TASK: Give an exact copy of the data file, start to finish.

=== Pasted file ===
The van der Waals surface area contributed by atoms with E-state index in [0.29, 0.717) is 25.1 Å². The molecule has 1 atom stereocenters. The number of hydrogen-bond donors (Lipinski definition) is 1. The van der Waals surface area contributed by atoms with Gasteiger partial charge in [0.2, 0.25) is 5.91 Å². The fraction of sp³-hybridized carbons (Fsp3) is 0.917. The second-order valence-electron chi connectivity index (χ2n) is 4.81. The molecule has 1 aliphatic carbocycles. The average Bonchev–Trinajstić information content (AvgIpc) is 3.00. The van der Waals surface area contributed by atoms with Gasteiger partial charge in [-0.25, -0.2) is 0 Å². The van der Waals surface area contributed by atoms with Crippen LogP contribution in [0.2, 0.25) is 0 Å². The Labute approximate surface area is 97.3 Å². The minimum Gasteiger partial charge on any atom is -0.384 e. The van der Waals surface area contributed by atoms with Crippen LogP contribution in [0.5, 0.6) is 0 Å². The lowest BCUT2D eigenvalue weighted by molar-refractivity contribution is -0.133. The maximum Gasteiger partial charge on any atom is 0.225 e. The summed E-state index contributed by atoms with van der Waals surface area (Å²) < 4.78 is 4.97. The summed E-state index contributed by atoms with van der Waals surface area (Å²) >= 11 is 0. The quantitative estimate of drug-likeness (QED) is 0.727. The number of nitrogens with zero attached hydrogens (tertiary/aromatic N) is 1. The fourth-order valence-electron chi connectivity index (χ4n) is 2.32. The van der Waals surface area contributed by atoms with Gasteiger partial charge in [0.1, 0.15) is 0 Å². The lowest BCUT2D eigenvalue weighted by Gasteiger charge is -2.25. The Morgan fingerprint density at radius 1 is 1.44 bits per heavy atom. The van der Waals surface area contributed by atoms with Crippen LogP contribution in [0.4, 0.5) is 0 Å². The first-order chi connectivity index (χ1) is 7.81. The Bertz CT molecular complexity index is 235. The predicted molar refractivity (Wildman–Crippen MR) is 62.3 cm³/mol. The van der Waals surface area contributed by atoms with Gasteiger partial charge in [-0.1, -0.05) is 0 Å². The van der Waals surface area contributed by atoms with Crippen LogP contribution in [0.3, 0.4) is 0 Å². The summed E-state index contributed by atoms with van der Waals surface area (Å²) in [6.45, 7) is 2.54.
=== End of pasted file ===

The van der Waals surface area contributed by atoms with E-state index in [0.29, 0.717) is 25.1 Å². The molecule has 1 atom stereocenters. The number of hydrogen-bond donors (Lipinski definition) is 1. The van der Waals surface area contributed by atoms with Gasteiger partial charge in [0.2, 0.25) is 5.91 Å². The fraction of sp³-hybridized carbons (Fsp3) is 0.917. The second-order valence-electron chi connectivity index (χ2n) is 4.81. The molecule has 1 aliphatic carbocycles. The average Bonchev–Trinajstić information content (AvgIpc) is 3.00. The van der Waals surface area contributed by atoms with Gasteiger partial charge in [-0.25, -0.2) is 0 Å². The van der Waals surface area contributed by atoms with Crippen LogP contribution in [0.2, 0.25) is 0 Å². The Labute approximate surface area is 97.3 Å². The minimum Gasteiger partial charge on any atom is -0.384 e. The van der Waals surface area contributed by atoms with Crippen LogP contribution in [0.5, 0.6) is 0 Å². The lowest BCUT2D eigenvalue weighted by molar-refractivity contribution is -0.133. The maximum Gasteiger partial charge on any atom is 0.225 e. The summed E-state index contributed by atoms with van der Waals surface area (Å²) < 4.78 is 4.97. The summed E-state index contributed by atoms with van der Waals surface area (Å²) >= 11 is 0. The quantitative estimate of drug-likeness (QED) is 0.727. The number of nitrogens with zero attached hydrogens (tertiary/aromatic N) is 1. The fourth-order valence-electron chi connectivity index (χ4n) is 2.32. The van der Waals surface area contributed by atoms with Gasteiger partial charge in [0.1, 0.15) is 0 Å². The lowest BCUT2D eigenvalue weighted by Gasteiger charge is -2.25. The Morgan fingerprint density at radius 1 is 1.44 bits per heavy atom. The van der Waals surface area contributed by atoms with Crippen LogP contribution in [0.4, 0.5) is 0 Å². The first-order chi connectivity index (χ1) is 7.81. The Bertz CT molecular complexity index is 235. The predicted molar refractivity (Wildman–Crippen MR) is 62.3 cm³/mol. The van der Waals surface area contributed by atoms with Gasteiger partial charge in [-0.1, -0.05) is 0 Å². The van der Waals surface area contributed by atoms with Crippen LogP contribution in [0.3, 0.4) is 0 Å². The summed E-state index contributed by atoms with van der Waals surface area (Å²) in [6.45, 7) is 2.54.